April 17, 2024/Pediatrics/Cardiology

Cleveland Clinic Plays Many Roles in Developing Pediatric-Specific Devices

Programs bring age- and size-appropriate technology to children

Young patient with endoscopy device

Cleveland Clinic Children’s has embarked on several new initiatives for developing medical devices and technologies specifically for pediatric patients.


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In October 2023, the U.S. Food and Drug Administration granted $6.95 million to create the Midwest Pediatric Device Consortium (MPDC) with the aim of increasing the number of pediatric medical devices on the market. Cleveland Clinic Children’s is now one of four consortium partners, along with the lead site Nationwide Children’s Hospital, The Ohio State University and Cincinnati Children’s Hospital. Other academic and industry partners also participate.

The MPDC is the newest of five FDA-funded pediatric device consortia around the country, an initiative that began nearly 20 years ago. “The FDA recognizes that making pediatric medical devices is challenging. The market size is much smaller than for adults, so there’s a need to combine data from multiple centers,” says Animesh (Aashoo) Tandon, MD, Vice Chair for Innovation and Director of Cardiovascular Innovation at Cleveland Clinic Children’s.

Participation in the MPDC is one facet of a new effort to create a greater space for pediatrics within the Cleveland Clinic Innovations program, which works to move inventions arising internally to commercialization and marketplace success.

“For several years, Cleveland Clinic has had a big footprint in healthcare innovations in general. There are lots of inventions that come out of Cleveland Clinic that then get developed into market products. Pediatrics hasn’t been a huge focus for us, but now we’re trying to change that, with both out-to-in and in-to-out approaches,” Dr. Tandon says.

Consortium’s "out-to-in" approach supports good ideas

Like its nationwide counterparts, the MPDC acts as a “startup incubator” for pediatric medical devices by accepting and reviewing applications from companies or individuals with invention ideas. Members of the MPDC evaluate the proposals on multiple components, starting with whether the device would address an actual unmet need. “That’s why we pediatricians need to be involved,” Dr. Tandon notes.

Examples might include a synthetic heart valve that expands as a child grows, child-sized inhalers or feeding tubes, or a digital health tool to screen for autism. The ideas can be revised versions of already-existing adult devices or pediatric-only. “We don’t care where it comes from. As long as they’re trying to fix a pediatric problem, we’re there to help,” he explains.

Inventors selected for funding receive guidance throughout the complex FDA regulatory pathways for devices, help in acquiring venture capital, and advice on intellectual property law. The MPDC team is also building infrastructure at Cleveland Clinic to enable companies with novel technologies to run clinical studies to test their product on site.

What’s more, MPDC members will also advise inventors whose applications weren’t granted funding about how to revise their proposals.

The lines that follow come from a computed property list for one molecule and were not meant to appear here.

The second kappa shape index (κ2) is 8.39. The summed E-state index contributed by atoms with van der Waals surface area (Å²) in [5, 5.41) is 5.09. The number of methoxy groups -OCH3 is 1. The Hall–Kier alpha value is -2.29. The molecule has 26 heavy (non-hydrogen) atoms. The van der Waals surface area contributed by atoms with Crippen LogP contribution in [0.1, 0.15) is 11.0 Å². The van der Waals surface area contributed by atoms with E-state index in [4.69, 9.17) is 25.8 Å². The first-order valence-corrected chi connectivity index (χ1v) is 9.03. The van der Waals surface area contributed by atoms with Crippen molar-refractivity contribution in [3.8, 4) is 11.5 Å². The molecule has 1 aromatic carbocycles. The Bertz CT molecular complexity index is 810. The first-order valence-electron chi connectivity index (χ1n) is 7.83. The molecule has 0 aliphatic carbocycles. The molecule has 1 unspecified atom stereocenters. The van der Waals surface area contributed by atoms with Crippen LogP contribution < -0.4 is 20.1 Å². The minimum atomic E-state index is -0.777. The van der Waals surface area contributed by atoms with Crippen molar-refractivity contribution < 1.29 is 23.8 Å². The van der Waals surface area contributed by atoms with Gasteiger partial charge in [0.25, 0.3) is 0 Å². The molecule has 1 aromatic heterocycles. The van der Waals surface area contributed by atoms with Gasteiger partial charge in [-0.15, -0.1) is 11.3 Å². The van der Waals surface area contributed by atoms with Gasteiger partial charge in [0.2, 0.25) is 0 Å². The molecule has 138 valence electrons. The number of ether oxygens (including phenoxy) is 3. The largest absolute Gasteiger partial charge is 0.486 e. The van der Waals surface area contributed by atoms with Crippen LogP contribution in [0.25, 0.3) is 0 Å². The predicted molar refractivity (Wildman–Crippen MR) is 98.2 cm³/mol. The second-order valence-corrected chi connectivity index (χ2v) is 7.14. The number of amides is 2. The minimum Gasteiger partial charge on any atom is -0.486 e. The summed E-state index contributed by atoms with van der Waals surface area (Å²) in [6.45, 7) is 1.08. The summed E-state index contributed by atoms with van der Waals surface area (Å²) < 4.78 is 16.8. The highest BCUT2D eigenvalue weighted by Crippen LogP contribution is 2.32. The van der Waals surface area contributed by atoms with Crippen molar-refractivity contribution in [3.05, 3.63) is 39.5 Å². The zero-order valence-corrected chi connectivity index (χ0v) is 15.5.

Since launching in September 2023, the MPDC has received funding requests from more than 170 entities and is now evaluating them. Most are small startups. “We’re trying to help the whole ecosystem develop,” Dr. Tandon says.

Cleveland Clinic Children’s also started the Innovation Initiative (CCCII) to help companies that want to work with Cleveland Clinic Children’s directly on their technologies. This new initiative will provide guided support to navigate the legal, intellectual property, and other regulatory issues to test technologies at Cleveland Clinic.


Innovations: “in-to-out” approach maximizes Cleveland Clinic expertise

Cleveland Clinic’s Innovations program assists employees from any specialty area of Cleveland Clinic to bring their inventions to market via technology transfer.

“We either find companies that license that technology, or we develop a new company that will commercialize the technology. Cleveland Clinic has been quite good at that for years. Now, we’re trying to encourage that process within Cleveland Clinic Childrens,” he explains.

For example, if a staff member in Cleveland Clinic Digestive Disease & Surgery Institute develops a new endoscopy tool, the pediatrics team will encourage them to create a model for pediatrics. “We understand what’s being developed at Cleveland Clinic at large and provide our feedback about it pertaining to pediatrics,” Dr. Tandon says.

To that end, the Cleveland Clinic Children’s team is in the process of bringing in pediatric subspecialists to evaluate technologies specific to their areas of expertise. The effort will also include other professionals such as nurses, physical therapists and speech therapists as well as some parents of patients who use medical devices to provide their insight. Business experts are also part of the mix.

“Our goal is to get more technology to kids, and there are many ways to do that. I’m very excited that members of the innovations team are also part of the MPDC, including our clinicians and people from the business side,” Dr. Tandon says.

Bottom line, “Every pediatrician knows that a majority of the stuff we use isn’t really made for kids, so we often need to find workarounds. Now, we have a tremendous opportunity to change that and improve the lives of our youngest patients.”


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